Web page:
I’m a shameless fan of writing in multiple POVs. My series has a large, diverse cast of characters and I’m all about giving each of them a voice, where possible. I also believe that telling the story through the eyes of varied characters gives a well-rounded perspective on the tale that you would not get otherwise.
Of course, this is not always a popular narrative choice. Some readers are very vocal about their dislike of this style. Does that deter me? Not even a little. But it does evoke a stubborn desire to want to do it right.
Many people will tell you that you should nix a POV if it isn’t absolutely necessary. They’re only half right. If reading through your story you discover that a certain character’s POV is adding little value or point, then it’s your job to either give that character’s perspective value or eliminate it. And if you are married to the idea of a character having a voice, then you can and should find a way.
So how do you give a character value? How do you ensure that multiple POVs adds to a story rather than detracts?
Here are five rules I always try to live by in my own writing:
Their perspective must add something that no other character’s perspective can offer. A good example of this can be seen in stories where the author wants the readers to know something that they don’t want other characters to know. Maybe you want the readers to know the villain’s true intentions, but you want your protagonist left in the dark. Or you want everyone except the star-crossed lovers to know how each other feel.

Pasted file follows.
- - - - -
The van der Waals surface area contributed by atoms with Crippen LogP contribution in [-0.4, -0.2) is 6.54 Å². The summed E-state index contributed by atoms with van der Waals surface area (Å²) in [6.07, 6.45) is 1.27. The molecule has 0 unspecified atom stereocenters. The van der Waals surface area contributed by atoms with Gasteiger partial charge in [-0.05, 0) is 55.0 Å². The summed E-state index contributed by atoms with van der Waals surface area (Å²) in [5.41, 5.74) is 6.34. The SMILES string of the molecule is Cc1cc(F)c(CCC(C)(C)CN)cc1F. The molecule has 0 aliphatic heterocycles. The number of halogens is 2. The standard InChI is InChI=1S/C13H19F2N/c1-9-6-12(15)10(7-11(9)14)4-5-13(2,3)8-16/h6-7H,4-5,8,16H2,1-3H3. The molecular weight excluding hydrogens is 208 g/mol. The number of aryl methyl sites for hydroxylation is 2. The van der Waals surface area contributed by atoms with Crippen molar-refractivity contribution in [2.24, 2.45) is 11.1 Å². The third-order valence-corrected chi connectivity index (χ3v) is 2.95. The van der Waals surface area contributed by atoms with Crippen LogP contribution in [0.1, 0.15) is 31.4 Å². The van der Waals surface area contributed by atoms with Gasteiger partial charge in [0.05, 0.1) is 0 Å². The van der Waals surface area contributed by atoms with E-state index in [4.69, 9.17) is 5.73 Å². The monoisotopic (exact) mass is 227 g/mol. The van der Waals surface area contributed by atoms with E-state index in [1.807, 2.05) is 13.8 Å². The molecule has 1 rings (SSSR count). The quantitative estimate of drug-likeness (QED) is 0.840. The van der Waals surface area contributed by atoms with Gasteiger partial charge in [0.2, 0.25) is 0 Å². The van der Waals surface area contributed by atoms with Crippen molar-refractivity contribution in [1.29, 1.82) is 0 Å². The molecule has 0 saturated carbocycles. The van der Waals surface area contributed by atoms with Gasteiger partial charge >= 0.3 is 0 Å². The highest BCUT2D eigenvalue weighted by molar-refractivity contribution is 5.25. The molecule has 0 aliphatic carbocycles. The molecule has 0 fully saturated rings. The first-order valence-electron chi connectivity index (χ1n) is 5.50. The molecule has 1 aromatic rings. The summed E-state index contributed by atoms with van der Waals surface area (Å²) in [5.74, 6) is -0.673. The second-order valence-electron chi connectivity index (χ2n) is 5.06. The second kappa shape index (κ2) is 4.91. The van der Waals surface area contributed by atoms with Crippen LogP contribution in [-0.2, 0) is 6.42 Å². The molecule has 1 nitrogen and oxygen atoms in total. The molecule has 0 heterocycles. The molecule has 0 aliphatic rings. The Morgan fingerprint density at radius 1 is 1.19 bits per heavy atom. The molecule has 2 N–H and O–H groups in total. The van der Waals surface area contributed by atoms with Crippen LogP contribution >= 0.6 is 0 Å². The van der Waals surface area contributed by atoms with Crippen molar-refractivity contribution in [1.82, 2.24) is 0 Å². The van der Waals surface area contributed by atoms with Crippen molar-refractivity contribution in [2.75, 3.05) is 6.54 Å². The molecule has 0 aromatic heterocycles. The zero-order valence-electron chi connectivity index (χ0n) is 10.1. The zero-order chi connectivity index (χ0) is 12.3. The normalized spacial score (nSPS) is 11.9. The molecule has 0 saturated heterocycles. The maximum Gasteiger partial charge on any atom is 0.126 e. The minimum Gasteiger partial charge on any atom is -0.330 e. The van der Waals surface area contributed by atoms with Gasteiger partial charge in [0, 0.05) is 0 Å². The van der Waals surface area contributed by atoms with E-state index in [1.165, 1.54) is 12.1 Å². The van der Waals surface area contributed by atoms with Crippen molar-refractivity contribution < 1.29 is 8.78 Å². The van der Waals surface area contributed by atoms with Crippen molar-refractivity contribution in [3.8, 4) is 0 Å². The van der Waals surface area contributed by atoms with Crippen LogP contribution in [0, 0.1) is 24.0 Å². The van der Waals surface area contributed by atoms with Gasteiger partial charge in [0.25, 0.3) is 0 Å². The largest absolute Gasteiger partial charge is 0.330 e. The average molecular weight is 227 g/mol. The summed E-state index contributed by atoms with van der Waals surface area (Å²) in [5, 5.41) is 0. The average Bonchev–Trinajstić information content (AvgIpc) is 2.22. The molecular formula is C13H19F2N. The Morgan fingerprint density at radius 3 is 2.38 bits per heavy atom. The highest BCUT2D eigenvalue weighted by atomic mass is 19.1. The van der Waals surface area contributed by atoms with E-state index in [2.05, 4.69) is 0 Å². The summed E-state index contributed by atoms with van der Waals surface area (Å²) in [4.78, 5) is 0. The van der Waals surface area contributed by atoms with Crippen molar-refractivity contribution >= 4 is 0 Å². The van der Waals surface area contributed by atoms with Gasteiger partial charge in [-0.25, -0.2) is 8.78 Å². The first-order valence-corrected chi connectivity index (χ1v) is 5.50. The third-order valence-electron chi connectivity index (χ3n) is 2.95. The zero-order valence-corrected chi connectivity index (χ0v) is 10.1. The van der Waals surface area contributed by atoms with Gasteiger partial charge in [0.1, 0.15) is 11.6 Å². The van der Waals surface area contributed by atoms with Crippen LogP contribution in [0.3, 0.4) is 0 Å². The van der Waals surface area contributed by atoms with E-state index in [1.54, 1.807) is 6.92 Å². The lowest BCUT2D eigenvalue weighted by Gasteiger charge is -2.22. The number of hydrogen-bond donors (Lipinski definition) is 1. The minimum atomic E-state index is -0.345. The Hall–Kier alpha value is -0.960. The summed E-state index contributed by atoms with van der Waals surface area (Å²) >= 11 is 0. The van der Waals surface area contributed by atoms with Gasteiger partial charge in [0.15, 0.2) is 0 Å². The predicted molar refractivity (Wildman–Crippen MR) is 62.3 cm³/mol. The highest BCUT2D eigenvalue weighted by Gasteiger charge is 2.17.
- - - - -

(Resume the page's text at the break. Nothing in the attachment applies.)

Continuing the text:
The character’s perspective must advance the story, not stall it. Flashbacks may be an exception (if used as a method of giving a crucial perspective), but there is nothing more frustrating for a reader than an unnecessary side plot. All plots and perspectives should serve to advance the central plot.
Alternating character chapters should not be used to recap the same scene from a different perspective. The only exception to this is to give an opinion/reaction/perspective on a major event, however even in this case the chapter should advance the story.
The character’s voice and viewpoints must be wholly unique so that the characters do not run together. Voice becomes even more important when you’re taking a character from a secondary to a primary, but it also becomes more challenging.
The character’s perspective must serve some purpose other than exposition. If you can’t find any value in a character’s POV other than just explaining something that could be just as easily explained by someone else…then either rework that character’s role or remove the POV.
Any other writer tips on effectively using multiple POVs?